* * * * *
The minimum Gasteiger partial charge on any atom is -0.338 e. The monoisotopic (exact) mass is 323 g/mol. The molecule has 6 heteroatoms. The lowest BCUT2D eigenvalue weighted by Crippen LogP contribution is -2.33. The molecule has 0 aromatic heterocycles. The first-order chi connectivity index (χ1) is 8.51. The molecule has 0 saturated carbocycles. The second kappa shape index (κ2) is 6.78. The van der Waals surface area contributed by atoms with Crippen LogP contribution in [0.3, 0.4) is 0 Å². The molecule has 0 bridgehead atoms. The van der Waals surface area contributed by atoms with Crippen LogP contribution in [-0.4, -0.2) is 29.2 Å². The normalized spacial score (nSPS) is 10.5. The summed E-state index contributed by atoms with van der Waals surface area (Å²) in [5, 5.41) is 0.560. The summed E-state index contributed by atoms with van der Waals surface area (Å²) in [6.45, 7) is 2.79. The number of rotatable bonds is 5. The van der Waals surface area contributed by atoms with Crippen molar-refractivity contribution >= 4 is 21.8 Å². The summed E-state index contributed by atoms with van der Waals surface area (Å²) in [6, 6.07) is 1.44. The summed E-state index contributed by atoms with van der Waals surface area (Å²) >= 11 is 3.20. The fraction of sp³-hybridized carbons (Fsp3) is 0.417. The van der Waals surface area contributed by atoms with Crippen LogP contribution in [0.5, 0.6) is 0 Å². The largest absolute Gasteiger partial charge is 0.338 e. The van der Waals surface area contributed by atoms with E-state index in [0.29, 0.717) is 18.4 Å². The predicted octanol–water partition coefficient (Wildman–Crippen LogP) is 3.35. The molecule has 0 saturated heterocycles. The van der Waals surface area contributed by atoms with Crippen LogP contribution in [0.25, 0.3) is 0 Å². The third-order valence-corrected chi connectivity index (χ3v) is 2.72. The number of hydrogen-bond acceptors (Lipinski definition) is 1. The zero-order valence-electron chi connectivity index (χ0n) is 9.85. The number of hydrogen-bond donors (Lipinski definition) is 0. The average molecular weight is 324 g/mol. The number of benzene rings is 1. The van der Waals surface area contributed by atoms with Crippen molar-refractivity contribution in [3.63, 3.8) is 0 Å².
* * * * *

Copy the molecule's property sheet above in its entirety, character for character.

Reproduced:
The minimum Gasteiger partial charge on any atom is -0.338 e. The monoisotopic (exact) mass is 323 g/mol. The molecule has 6 heteroatoms. The lowest BCUT2D eigenvalue weighted by Crippen LogP contribution is -2.33. The molecule has 0 aromatic heterocycles. The first-order chi connectivity index (χ1) is 8.51. The molecule has 0 saturated carbocycles. The second kappa shape index (κ2) is 6.78. The van der Waals surface area contributed by atoms with Crippen LogP contribution in [0.3, 0.4) is 0 Å². The molecule has 0 bridgehead atoms. The van der Waals surface area contributed by atoms with Crippen LogP contribution in [-0.4, -0.2) is 29.2 Å². The normalized spacial score (nSPS) is 10.5. The summed E-state index contributed by atoms with van der Waals surface area (Å²) in [5, 5.41) is 0.560. The summed E-state index contributed by atoms with van der Waals surface area (Å²) in [6.45, 7) is 2.79. The number of rotatable bonds is 5. The van der Waals surface area contributed by atoms with Crippen molar-refractivity contribution >= 4 is 21.8 Å². The summed E-state index contributed by atoms with van der Waals surface area (Å²) in [6, 6.07) is 1.44. The summed E-state index contributed by atoms with van der Waals surface area (Å²) >= 11 is 3.20. The fraction of sp³-hybridized carbons (Fsp3) is 0.417. The van der Waals surface area contributed by atoms with Crippen LogP contribution in [0.5, 0.6) is 0 Å². The largest absolute Gasteiger partial charge is 0.338 e. The van der Waals surface area contributed by atoms with E-state index in [0.29, 0.717) is 18.4 Å². The predicted octanol–water partition coefficient (Wildman–Crippen LogP) is 3.35. The molecule has 0 saturated heterocycles. The van der Waals surface area contributed by atoms with Crippen LogP contribution in [0.25, 0.3) is 0 Å². The third-order valence-corrected chi connectivity index (χ3v) is 2.72. The number of hydrogen-bond acceptors (Lipinski definition) is 1. The zero-order valence-electron chi connectivity index (χ0n) is 9.85. The number of hydrogen-bond donors (Lipinski definition) is 0. The average molecular weight is 324 g/mol. The number of benzene rings is 1. The van der Waals surface area contributed by atoms with Crippen molar-refractivity contribution in [3.63, 3.8) is 0 Å².